The Medicines Evaluation Board established Young MEB in May 2016. Young MEB consists of 14 enthusiastic young scientists. In addition to their own areas of work, they all want to play a greater role in the world of medicine assessment and pharmacovigilance. They see themselves as the link between clinical practice and the MEB.
"We want to be a sounding board and provide a fresh, practical perspective. As we are all working in the field, we think we are ideally suited to take on this role.
We also want to familiarise people with the MEB early on in their careers. This may make it easier to find people for the MEB or for the working groups of the MEB or the EMA in the future," explains the chairman of Young MEB, Thijs Giezen. He has been involved in the creation of Young MEB from the beginning. Giezen already knew the MEB as he worked there as an assessor. He is now a hospital pharmacist.
Young MEB advises the MEB on request or otherwise, but does not make decisions. "We don’t go and tell the MEB how things should be done; the Members of the MEB have many years of experience. But the longer you spend on a particular topic or type of work, the more you get used to things. It's important to continue to marvel and improve," says Jorie Versmissen. She received a job application text for Young MEB from colleagues because she was already very active during her studies. "I immediately thought: that’s my cup of tea." Since May 2016, she has worked as an internist-clinical pharmacologist specialised in vascular medicine.
The members of Young MEB are appointed by the MEB for a period of 3 years. The aim was to find 10 people. However, the call for people to join Young MEB received such a high and good response that there are now 14 members. The members range in age from 27 to 39. Most members are still in training to be medical specialists or are working on their doctorates or have recently specialised. Young CBG has a wide variety of expertise. It consists of physicians, with specialities ranging from psychiatrist or general practitioner to thoracic surgeon or dermatologist, hospital pharmacists and a biomedical researcher.
Some members have followed a second study programme or have a second area of expertise, such as law, epidemiology or communication. They are all impassioned people who want to do something extra and are willing to work in the evenings and at weekends. "Yes, we are busy, but that doesn’t matter. Participating in Young MEB provides greater depth, which makes it fun," explains Giezen. Versmissen agrees: "You learn a lot, and you can really achieve something through an official organisation like Young MEB. Everyone is enthusiastic and wants to make a difference. I try to promote my experiences with the MEB among my colleagues and also use them when educating my patients. And I can share with the MEB how certain matters are viewed in practice."
Until last year she didn't really know what the MEB was all about, as she did not learn much about the MEB during her studies. "I have since attended an MEB meeting, which was very impressive. You receive so much information for each medicinal product. Often there are huge dossiers, from which you have to remove sensitive details. That’s when you realise how much is involved in medicinal product evaluation and pharmacovigilance, something I have a lot of respect for."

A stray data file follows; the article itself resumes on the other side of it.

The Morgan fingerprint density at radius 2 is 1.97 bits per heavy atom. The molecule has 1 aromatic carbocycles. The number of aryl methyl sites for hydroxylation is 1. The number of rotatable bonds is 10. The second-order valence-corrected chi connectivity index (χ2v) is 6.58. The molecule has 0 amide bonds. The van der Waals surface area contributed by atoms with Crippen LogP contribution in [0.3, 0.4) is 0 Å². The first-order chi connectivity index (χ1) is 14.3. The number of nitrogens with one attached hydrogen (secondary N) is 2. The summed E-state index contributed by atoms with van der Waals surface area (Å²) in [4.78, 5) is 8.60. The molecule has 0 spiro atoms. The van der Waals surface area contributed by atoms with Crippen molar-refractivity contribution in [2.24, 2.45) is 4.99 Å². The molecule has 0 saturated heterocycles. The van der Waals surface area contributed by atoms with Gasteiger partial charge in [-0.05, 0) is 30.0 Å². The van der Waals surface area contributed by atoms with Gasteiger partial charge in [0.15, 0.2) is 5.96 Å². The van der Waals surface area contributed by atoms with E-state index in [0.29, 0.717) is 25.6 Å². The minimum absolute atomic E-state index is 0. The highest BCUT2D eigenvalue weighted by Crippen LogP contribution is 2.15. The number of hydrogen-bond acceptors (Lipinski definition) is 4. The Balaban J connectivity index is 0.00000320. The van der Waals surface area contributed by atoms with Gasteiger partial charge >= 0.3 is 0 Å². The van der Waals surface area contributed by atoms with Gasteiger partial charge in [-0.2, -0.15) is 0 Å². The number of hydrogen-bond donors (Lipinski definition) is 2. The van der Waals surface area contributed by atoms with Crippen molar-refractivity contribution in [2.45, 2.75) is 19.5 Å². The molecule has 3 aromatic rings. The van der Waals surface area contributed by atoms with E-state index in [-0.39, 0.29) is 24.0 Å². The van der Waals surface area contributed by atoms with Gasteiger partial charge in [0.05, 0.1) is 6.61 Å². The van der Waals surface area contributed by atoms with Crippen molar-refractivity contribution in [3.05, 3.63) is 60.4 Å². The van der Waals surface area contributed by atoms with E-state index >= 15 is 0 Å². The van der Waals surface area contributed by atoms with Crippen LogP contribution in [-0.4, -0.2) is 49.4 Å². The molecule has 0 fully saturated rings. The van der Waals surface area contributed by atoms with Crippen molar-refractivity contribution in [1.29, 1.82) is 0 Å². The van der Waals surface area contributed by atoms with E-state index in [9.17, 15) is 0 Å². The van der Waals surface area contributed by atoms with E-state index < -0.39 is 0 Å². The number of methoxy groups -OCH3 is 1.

The approach taken by the young scientists is to attend MEB meetings and to continue the discussion on certain issues. During their meetings, they have already talked about risk minimisation, risk communication and off-label use, the prescription of medicines for an indication, age group or application for which the product has not been registered. "We discuss topics freely. For example, off-label use can be a difficult subject at the MEB; because the MEB is mainly concerned with the label. But it’s something I deal with in my job as a hospital pharmacist," says Giezen.
The members of Young MEB can be asked to act as experts with regard to scientific advice or for guidelines. And they can also offer advice on their own initiative. This is something Jorie Versmissen has experienced, at her very first MEB meeting: "We happened to discuss something related to vascular medicine, which was right up my street. So I was able to pitch in right away."
Providing input from practice. That is something Young MEB contributes. For example, in risk communication on medicines from the MEB to health care providers, the DHPC. Giezen: "This communication material isn't properly received or the message doesn’t get through properly. We will be consulting on this with experts from the MEB in the near future. The MEB is already working on many projects concerning risk communication, and it is in dialogue with various organisations, yet things appear to get stuck at the administrative level. We want to reach the core of clinical practice. This is something the MEB needs, and something we as Young MEB wish to contribute to."